Due to spam the comments and trackbacks were turned off on the blog since last week. Comments can be moderated so they have now been turned back on. Glad to see postings picking up.
The RSC has gone live today with the results of Project Prospect, introducing semantic enrichment of journal articles across all our titles. I’m pretty sure we’re the first primary research publisher to do anything of this scope.
We’re identifying chemical compounds and providing synonyms, InChIs (IUPAC’s Chemical Identifier), downloadable CML (Chemical Markup Language), SMILES strings and 2D images for these compounds. In terms of subject area we’re marking up terms from the IUPAC Gold Book, and also Open Biomedical Ontology terms from the Gene, Cell, and Sequence Ontologies.
A couple weeks back there was a meeting of the Open Archive Initiative‘s Object Reuse and Exchange (OAI-ORE) Technical Committee hosted in the Butler Library at Columbia University, New York.
Lorcan Dempsey of OCLC blogs here on the report (PDF format) that was generated from that meeting. As does Pete Johnston of Eduserv here.
Adobe announces today the following:
“SAN JOSE, Calif. — Jan. 29, 2007 — Adobe Systems Incorporated (Nasdaq:ADBE) today announced that it intends to release the full Portable Document Format (PDF) 1.7 specification to AIIM, the Enterprise Content Management Association, for the purpose of publication by the International Organization for Standardization (ISO).”
The full press release is here.
(Via Oleg Tkachenko’s Blog.)
Not to get too self-referential here, but it was very cool to see that Tony Hammond has managed to get Not to get too self-referential here, but it was very cool to see that Tony Hammond has managed to get This based on a podcast interview with Tony posted on January 26th.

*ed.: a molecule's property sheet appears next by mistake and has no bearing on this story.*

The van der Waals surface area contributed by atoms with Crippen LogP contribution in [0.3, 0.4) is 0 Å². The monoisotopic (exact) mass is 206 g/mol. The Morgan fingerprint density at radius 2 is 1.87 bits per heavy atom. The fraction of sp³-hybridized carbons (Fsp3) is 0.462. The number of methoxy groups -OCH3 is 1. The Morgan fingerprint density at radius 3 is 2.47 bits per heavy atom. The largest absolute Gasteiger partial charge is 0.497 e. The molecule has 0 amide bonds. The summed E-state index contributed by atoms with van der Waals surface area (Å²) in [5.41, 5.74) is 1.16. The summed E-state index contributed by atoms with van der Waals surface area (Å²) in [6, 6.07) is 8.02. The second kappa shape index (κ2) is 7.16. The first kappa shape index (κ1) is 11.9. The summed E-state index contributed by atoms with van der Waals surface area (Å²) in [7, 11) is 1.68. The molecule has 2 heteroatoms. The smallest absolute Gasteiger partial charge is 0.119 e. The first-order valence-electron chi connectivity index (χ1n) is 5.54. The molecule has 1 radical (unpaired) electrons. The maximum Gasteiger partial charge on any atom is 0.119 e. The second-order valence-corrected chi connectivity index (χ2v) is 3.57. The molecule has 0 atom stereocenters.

Although most folks will already know about this it still seems significant enough to blog the arrival of XQuery 1.0, XSLT 2.0, and XPath 2.0. See the W3C Press Release.
Was rooting around for some information and stumbled across this page which may be of interest:
Namespaced Extensions in Feeds
Thursday, August 03, 2006
posted by Mihai Parparita
“I wrote a small MapReduce program to go over our BigTable and get the top 50 namespaces based on the number of feeds that use them.”
Seems quite an impressive percentage for PRISM.
First off, a Happy New Year to all!
A post of mine to the OpenURL list may possibly be of interest. Following up the recent W3C TAG (Technical Architecture Group) Finding on “The Use of Metadata in URIs” I pointed out that the TAG do not seem to be aware of OpenURL: which is both a standard prescription for including metadata in URI strings and a US information standard to boot.
Peter Suber reports on his Open Access News that Google is offering to digitize journal backfiles. The full text articles are available as images and for free hosted by Google. The deal is non-exclusive and publishers retain copyright (but many backfiles will be out of copyright) but Google will not supply the publisher with the electronic files - so non-exclusive means that the publisher or someone else could digitize the backfile too (but how to recover the costs when it’s all free in Google?
MIT’s Simile project has just released Exhibit, a ” lightweight structured data publishing framework.” Read that as “an easy-to-use mashup creation tool.” I have heard that Leigh has already started experimenting with it. I look forward to a writeup soon…